Fort Worth

‘The Whole Family Was Excluded' Mixed-Status Families Feel Betrayed After Being Denied Stimulus Checks

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American citizens who’ve married undocumented immigrants are experiencing another layer of frustration amid the global pandemic. Their mixed-status family disqualifies them for stimulus funds.

Christina Segundo-Hernandez of Fort Worth said she feels mistreated by the country she calls home all because of who she chose to marry.

She and her husband are working reduced hours. So, she was looking forward to a stimulus check. Her husband, though, is undocumented.

“I knew that my husband wouldn’t,” she said. “But I was for sure that at least me and my children who were American born citizens would at least get it.”

A check never came, and she soon discovered it never would.

“I think I was hurt because I felt like I was less of an American. They treated my entire family as if we’re all undocumented,” said Segundo-Hernandez.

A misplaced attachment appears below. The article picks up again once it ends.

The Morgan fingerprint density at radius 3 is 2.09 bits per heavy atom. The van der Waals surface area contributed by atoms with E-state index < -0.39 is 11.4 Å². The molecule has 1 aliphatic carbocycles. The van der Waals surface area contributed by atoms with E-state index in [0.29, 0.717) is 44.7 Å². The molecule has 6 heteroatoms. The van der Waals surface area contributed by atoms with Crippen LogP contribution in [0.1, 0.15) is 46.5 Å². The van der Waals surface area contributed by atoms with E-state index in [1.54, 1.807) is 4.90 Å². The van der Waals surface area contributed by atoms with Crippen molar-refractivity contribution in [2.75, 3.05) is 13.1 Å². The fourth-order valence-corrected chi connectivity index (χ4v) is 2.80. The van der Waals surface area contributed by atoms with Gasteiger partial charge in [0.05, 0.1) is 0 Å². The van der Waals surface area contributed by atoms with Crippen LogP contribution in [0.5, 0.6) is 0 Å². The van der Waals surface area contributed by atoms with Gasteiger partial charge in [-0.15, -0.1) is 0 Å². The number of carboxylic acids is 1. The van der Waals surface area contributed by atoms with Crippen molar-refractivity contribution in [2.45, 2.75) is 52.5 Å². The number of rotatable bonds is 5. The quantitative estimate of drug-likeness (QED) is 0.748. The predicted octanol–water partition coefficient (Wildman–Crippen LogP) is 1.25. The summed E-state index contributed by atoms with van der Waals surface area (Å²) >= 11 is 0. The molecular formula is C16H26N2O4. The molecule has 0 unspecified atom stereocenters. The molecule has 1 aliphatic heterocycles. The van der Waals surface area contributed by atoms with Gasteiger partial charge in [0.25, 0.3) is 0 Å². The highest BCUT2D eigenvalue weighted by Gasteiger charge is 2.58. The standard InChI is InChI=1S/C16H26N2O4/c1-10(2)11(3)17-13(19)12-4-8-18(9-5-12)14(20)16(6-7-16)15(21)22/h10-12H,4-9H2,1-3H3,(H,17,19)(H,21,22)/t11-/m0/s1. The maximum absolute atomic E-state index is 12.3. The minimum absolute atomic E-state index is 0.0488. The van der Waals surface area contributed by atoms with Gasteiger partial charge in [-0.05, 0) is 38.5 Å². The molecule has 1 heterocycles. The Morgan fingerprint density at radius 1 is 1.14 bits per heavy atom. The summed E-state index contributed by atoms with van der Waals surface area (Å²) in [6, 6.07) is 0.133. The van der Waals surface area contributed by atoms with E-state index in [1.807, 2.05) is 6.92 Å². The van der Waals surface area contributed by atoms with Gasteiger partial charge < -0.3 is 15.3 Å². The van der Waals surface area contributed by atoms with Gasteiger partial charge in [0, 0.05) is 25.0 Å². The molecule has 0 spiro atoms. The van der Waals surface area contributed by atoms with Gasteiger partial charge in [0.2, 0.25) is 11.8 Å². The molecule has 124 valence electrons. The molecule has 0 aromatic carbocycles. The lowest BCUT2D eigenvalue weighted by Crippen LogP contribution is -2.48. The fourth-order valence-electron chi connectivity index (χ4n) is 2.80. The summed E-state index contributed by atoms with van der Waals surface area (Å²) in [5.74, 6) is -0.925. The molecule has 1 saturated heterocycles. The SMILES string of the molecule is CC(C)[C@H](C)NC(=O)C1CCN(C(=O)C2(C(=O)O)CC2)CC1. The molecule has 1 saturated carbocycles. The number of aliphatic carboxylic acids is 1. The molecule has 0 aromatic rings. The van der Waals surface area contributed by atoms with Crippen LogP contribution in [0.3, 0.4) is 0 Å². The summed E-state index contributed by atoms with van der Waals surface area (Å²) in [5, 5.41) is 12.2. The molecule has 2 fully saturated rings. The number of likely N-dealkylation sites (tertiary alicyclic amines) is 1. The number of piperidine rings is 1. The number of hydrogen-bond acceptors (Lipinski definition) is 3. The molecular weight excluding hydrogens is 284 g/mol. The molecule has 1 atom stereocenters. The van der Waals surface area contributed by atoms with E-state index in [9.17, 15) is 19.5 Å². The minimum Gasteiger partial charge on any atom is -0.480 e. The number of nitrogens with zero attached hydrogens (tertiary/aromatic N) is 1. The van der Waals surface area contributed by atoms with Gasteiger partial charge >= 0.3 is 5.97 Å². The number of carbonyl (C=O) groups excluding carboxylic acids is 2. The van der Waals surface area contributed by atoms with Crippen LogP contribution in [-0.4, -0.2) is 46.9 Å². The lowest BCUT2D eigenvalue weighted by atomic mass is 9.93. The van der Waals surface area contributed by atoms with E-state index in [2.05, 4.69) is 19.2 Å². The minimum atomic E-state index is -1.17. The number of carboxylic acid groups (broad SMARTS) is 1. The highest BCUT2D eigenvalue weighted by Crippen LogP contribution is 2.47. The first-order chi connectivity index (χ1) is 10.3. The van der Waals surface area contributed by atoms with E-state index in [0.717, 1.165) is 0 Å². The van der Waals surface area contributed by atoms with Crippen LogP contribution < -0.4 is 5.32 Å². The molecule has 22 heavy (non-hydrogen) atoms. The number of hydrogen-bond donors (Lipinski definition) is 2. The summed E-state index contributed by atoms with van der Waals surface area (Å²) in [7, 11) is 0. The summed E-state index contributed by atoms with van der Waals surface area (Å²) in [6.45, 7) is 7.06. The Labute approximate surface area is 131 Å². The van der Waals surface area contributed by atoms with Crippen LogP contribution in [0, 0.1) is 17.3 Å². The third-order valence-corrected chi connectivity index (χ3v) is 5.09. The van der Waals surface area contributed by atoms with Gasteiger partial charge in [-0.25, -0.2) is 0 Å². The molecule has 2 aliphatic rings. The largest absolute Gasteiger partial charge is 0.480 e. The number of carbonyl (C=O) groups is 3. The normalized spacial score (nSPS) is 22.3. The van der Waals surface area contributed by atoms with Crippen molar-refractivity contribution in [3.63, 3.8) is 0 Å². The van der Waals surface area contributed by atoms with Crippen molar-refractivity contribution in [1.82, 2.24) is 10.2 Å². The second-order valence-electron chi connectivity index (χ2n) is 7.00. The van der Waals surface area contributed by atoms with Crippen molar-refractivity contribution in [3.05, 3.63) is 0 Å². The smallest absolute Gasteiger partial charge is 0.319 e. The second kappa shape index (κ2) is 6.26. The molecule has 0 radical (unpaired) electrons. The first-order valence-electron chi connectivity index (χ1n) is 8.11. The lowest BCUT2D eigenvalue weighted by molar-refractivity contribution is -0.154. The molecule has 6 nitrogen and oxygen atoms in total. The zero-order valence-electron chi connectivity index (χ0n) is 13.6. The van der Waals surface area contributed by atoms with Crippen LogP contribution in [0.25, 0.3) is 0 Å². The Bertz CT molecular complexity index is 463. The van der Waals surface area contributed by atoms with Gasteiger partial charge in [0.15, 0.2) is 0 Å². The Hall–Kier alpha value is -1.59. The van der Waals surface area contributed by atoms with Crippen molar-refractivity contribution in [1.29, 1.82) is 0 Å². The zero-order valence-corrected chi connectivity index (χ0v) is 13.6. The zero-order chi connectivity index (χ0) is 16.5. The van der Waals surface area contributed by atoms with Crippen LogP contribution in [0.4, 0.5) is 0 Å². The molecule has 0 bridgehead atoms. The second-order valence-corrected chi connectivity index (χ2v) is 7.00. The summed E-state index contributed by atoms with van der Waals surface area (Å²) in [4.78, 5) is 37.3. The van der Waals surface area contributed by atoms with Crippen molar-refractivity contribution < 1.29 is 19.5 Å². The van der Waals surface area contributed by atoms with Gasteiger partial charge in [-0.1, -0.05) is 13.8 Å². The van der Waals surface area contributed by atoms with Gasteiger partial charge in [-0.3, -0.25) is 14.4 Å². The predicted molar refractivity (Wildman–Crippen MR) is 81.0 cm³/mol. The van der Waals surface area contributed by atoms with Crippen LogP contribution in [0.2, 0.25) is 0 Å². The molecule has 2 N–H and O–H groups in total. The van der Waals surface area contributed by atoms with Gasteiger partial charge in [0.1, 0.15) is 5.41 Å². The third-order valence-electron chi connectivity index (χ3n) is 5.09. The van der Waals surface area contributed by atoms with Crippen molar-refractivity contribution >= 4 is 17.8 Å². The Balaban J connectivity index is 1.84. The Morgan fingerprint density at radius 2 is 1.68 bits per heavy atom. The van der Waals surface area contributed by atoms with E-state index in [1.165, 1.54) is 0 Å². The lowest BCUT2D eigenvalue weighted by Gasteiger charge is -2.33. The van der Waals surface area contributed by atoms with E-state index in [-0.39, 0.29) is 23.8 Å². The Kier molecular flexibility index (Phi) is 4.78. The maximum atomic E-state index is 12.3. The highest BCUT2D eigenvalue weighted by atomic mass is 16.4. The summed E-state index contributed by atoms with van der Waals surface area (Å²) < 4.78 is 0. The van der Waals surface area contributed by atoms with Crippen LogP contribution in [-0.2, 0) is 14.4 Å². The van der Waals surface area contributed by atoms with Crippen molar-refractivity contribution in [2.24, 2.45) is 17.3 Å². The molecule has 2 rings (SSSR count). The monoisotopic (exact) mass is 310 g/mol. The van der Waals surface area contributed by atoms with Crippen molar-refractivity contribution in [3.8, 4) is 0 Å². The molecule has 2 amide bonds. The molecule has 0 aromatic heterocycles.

Segundo-Henandez and her husband file joint taxes, with her social security number and with his Individual Tax Identification Number, or ITIN.

Still, under the CARES Act, everyone on the tax return must have a valid social security number. Immigration Attorney Jennifer Walker Gates said the language is clear.

“It says specifically that an individual tax id number, or ITIN, is not a valid social security number,” said Walker Gates.

For mixed-status families, this means a stimulus check should not be expected.

“I think for most people, unfortunately, it’s going to be too late to get this stimulus money,” said Walker Gates. " Even some members of the most anti-immigrant groups in the country have acknowledged that US citizens spouses and children should not be excluded this relief act simply because they’re married to someone who is undocumented."

Segundo-Hernandez said she’s found support in other families in the same situation. But as an American citizen, she feels betrayed.

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